Bash:Lesser Known Bits

I won’t lie, bash is my shell of choice (as if that’s not obvious). Sure, the ability to handle arrow keys, a command history, colors, and escape sequences for terminal formatting are all great pieces, but most other shells can do those things as well. What really makes bash stand out? There’s a pretty good list of things that are lesser known but are super useful, albeit not always often though. All of these are well documented in the bash man page, but that one is not exactly easy to find stuff in unless you know what you’re looking for. Running it through the wc command, the bash man page apparently has 41,452 words. All that aside though, this is a list of some lesser known things I use occasionally (about once a week-ish) from our friend bash.

One-liner Loops

This is one that is supported by most if not all of the other shells out there, but it is still super useful and I don’t see it used often. A one-liner loop is effectively a very short (one line in fact) script used to perform a small number of operations (it gets confusing if you do too many) in bulk. A good example here is with a server environment of any size greater than I’d say two. I frequently need to check lots of servers for something, be it the existence of a file, the status of a file in comparison with a local copy (diffs), bulk modifying remote files using sed, etc.

Recently though, I needed to verify the installed version of sudo specifically on a list of about 50 servers. I sent the list of servers to a text file, one server per line, and did the following and had my answer within about 30 seconds (it takes a few hundred milliseconds for ssh connections to establish on our atrociou…​er…​awesome network).

for i in $(cat ./servers.list); do echo $i; ssh user@$i 'sudo -V | grep "I/O plugin version"'; done

Presto! A big list of sudo versions across the entire environment.

Process Substitution

This one is really great. Some commands require one or more file paths to do what they need to do. A good example is diff. The diff command requires two file path parameters: file a and file b. What if you want to diff the outputs of two remote files though? Using process substitution, we can cat out a remote file using the typical command, ssh user@server cat /etc/something, and have the output go to a local temp file for the life of the command calling it so we have something to work on. For example…​

diff /etc/something <(ssh user@server 'cat /etc/something')

What we have here is a diff of the local /etc/something file and the remote /etc/something. The ssh connection string is encapsulated in a <(). This is the process substitution. This doesn’t just work with remote files though. Say for instance you wanted to diff the contents of a directory on a local system and a remote system. Here’s how you’d do that.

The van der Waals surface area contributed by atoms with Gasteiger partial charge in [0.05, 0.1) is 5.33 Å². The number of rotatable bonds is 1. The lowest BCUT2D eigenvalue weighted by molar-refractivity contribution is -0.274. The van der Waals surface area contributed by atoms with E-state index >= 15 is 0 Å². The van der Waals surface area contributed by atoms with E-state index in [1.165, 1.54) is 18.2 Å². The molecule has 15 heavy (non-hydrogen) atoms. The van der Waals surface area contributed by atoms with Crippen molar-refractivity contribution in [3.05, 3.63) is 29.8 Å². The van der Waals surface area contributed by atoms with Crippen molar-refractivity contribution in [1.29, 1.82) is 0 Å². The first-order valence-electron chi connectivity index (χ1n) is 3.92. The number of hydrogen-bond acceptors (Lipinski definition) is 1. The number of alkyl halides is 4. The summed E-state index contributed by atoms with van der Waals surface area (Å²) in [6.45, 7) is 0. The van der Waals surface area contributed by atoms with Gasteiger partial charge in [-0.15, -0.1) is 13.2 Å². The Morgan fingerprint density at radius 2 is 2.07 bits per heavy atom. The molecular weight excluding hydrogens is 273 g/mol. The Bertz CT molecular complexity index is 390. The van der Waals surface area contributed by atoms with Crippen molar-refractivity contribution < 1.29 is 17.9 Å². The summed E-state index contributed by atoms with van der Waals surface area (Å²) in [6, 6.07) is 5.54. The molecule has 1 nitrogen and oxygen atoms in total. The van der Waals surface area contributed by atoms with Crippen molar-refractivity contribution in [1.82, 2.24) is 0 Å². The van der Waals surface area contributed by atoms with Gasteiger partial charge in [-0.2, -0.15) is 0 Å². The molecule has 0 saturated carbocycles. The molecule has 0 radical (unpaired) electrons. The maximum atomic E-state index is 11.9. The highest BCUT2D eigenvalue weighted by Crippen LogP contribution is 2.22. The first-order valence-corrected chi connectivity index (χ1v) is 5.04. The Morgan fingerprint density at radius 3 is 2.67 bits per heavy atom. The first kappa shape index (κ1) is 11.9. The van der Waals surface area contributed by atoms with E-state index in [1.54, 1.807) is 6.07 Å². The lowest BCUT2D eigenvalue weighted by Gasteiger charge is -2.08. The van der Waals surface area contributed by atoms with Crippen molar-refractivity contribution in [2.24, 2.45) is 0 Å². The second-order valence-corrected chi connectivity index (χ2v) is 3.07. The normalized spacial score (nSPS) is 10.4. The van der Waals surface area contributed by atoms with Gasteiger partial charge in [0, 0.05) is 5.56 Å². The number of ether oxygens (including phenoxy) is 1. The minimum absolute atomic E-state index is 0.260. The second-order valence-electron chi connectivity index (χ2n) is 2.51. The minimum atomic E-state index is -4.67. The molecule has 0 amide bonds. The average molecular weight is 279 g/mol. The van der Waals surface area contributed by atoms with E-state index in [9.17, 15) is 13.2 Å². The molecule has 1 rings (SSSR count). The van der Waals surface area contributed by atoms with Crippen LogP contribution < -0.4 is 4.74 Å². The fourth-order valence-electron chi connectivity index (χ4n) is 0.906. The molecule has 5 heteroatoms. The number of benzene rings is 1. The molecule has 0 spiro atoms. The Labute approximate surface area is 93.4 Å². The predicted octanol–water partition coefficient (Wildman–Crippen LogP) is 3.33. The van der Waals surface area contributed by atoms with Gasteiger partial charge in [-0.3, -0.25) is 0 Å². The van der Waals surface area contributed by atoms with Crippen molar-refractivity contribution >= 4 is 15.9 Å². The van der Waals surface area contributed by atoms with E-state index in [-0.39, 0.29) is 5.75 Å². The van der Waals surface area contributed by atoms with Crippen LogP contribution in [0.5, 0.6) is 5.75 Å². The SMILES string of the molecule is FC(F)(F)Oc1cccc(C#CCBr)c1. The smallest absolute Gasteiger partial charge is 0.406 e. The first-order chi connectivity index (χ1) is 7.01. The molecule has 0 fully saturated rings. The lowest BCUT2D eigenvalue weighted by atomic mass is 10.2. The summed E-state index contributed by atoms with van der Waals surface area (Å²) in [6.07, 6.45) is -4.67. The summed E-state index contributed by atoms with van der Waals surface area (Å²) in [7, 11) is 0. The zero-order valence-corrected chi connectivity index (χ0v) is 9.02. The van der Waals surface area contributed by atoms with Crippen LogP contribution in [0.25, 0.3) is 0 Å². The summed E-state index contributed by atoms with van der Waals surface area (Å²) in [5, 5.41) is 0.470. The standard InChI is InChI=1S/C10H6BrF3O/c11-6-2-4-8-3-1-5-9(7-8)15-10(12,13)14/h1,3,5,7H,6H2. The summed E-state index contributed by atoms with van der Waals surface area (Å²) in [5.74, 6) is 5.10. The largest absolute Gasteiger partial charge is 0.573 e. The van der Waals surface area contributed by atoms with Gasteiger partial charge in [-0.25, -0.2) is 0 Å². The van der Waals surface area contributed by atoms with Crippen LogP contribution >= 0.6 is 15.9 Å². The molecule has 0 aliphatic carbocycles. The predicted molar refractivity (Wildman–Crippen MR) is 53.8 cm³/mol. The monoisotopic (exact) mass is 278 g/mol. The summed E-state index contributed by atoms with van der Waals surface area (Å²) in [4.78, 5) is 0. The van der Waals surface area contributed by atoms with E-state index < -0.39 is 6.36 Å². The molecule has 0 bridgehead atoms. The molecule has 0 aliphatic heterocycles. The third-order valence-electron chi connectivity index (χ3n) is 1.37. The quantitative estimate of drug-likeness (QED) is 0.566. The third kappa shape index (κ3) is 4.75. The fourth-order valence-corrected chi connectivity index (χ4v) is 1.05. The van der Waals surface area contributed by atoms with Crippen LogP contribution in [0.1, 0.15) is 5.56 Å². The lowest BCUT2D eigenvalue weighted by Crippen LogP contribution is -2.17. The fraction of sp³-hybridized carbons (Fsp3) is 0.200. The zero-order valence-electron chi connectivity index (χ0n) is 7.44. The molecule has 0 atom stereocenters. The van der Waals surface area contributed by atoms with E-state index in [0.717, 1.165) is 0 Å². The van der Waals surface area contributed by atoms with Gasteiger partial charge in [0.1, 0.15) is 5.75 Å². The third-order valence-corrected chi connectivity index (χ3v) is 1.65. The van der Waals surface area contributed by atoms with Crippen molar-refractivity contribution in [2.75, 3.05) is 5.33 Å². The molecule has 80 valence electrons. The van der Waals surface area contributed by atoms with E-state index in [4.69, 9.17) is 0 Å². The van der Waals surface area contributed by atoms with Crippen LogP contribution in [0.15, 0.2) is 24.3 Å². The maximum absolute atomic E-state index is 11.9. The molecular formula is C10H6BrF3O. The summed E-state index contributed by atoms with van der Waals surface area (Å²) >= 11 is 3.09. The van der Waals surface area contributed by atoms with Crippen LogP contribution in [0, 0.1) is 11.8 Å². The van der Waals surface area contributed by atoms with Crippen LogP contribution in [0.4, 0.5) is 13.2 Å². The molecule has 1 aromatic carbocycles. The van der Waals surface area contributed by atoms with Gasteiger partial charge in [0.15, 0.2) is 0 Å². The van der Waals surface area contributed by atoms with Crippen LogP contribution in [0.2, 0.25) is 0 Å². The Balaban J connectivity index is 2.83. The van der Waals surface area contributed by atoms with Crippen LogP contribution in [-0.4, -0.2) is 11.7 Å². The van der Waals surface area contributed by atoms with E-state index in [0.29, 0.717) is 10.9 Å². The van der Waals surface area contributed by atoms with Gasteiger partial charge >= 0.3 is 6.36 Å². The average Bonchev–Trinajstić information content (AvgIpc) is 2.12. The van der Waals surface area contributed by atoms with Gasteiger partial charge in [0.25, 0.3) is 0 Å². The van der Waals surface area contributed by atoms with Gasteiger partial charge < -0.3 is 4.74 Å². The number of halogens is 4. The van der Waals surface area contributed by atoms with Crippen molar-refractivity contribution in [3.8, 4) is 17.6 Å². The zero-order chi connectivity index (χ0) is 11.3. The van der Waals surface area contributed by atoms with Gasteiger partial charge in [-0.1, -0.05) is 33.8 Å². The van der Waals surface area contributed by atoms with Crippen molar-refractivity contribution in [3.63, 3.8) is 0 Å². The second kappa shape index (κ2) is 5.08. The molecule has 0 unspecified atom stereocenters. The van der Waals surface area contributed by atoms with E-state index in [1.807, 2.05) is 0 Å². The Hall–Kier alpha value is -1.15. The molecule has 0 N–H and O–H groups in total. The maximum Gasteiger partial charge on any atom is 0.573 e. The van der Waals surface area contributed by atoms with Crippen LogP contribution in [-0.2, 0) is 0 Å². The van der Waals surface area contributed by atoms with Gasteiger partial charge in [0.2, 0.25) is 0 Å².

1. or comparing the output of two remote commands…​

diff <(ls -1 /var/log/) <(ssh user@server 'ls -1 /var/log/')

Here we used process substitution to write the output of ls -l /var/log to a temp file, then write the output of the same command run on another system over ssh to yet another temp file, then we use diff as usual to show us what is different. If you really wanted to get crazy, you could throw this into a bash one-liner loop and run the diff on multiple systems.

Brace Expansion

Brace expansion is really neat and I think super handy. This is the one I don’t have a lot of use for though. It gets used about once every few scripts or about once or twice a month. Brace expansion is effectively on-the-fly array loops for commands. For a simple example, say you wanted to create three directories: dev, test, and prod. To create these without brace expansion, you’d have to run mkdir three times. With brace expansion, you can do this

mkdir {dev,test,prod}

That’s cool, but what’s REALLY cool is that you can use this with nested directories. Say for isntance we are creating a small (and poorly designed) dev environment. Inside of each we want the directories bin, etc, lib, var (we’re just making 'em up now). Here’s how you’d do that in one command

mkdir {dev,test,prod}/{bin,etc,lib,var}

That is the equivelant of <syntaxhighlight lang="bash"> mkdir dev/bin mkdir dev/etc mkdir dev/lib mkdir dev/var mkdir test/bin mkdir test/etc mkdir test/lib mkdir test/var mkdir prod/bin mkdir prod/etc mkdir prod/lib mkdir prod/var </syntaxhighlight>

Another application for this is if you want to cat out a big list of specific files without catting out the entire directory (I did this one earlier this morning actually). Say you have 20 files called list.<num> (0-19) and you want to cat out numbers 1-9. Now, there are a lot of ways to do this of course, but this is how you can do it with brace expansion.

cat list.{1,2,3,4,5,6,7,8,9}

…​or even shorter…​

cat list.{1..9}

Those are the equivelant of

cat list.1 list.2 list.3 list.4 list.5 list.6 list.7 list.8 list.9

How’s that for time saving.

Category:Bash Category:Shells Category:Linux